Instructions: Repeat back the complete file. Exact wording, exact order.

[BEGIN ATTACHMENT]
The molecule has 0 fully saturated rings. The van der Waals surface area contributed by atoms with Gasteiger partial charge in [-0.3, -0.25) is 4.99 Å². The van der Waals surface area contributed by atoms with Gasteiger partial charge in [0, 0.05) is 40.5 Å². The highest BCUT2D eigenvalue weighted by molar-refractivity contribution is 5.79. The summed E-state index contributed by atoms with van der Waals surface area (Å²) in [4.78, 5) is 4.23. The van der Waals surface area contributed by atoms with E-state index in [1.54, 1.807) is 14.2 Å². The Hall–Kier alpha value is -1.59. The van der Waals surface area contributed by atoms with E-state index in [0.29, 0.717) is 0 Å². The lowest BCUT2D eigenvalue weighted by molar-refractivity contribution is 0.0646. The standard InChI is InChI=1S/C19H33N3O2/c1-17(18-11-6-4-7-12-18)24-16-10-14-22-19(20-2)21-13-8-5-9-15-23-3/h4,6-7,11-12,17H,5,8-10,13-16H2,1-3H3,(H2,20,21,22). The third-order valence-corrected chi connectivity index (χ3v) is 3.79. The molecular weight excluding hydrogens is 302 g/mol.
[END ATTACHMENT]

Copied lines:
The molecule has 0 fully saturated rings. The van der Waals surface area contributed by atoms with Gasteiger partial charge in [-0.3, -0.25) is 4.99 Å². The van der Waals surface area contributed by atoms with Gasteiger partial charge in [0, 0.05) is 40.5 Å². The highest BCUT2D eigenvalue weighted by molar-refractivity contribution is 5.79. The summed E-state index contributed by atoms with van der Waals surface area (Å²) in [4.78, 5) is 4.23. The van der Waals surface area contributed by atoms with E-state index in [1.54, 1.807) is 14.2 Å². The Hall–Kier alpha value is -1.59. The van der Waals surface area contributed by atoms with E-state index in [0.29, 0.717) is 0 Å². The lowest BCUT2D eigenvalue weighted by molar-refractivity contribution is 0.0646. The standard InChI is InChI=1S/C19H33N3O2/c1-17(18-11-6-4-7-12-18)24-16-10-14-22-19(20-2)21-13-8-5-9-15-23-3/h4,6-7,11-12,17H,5,8-10,13-16H2,1-3H3,(H2,20,21,22). The third-order valence-corrected chi connectivity index (χ3v) is 3.79. The molecular weight excluding hydrogens is 302 g/mol.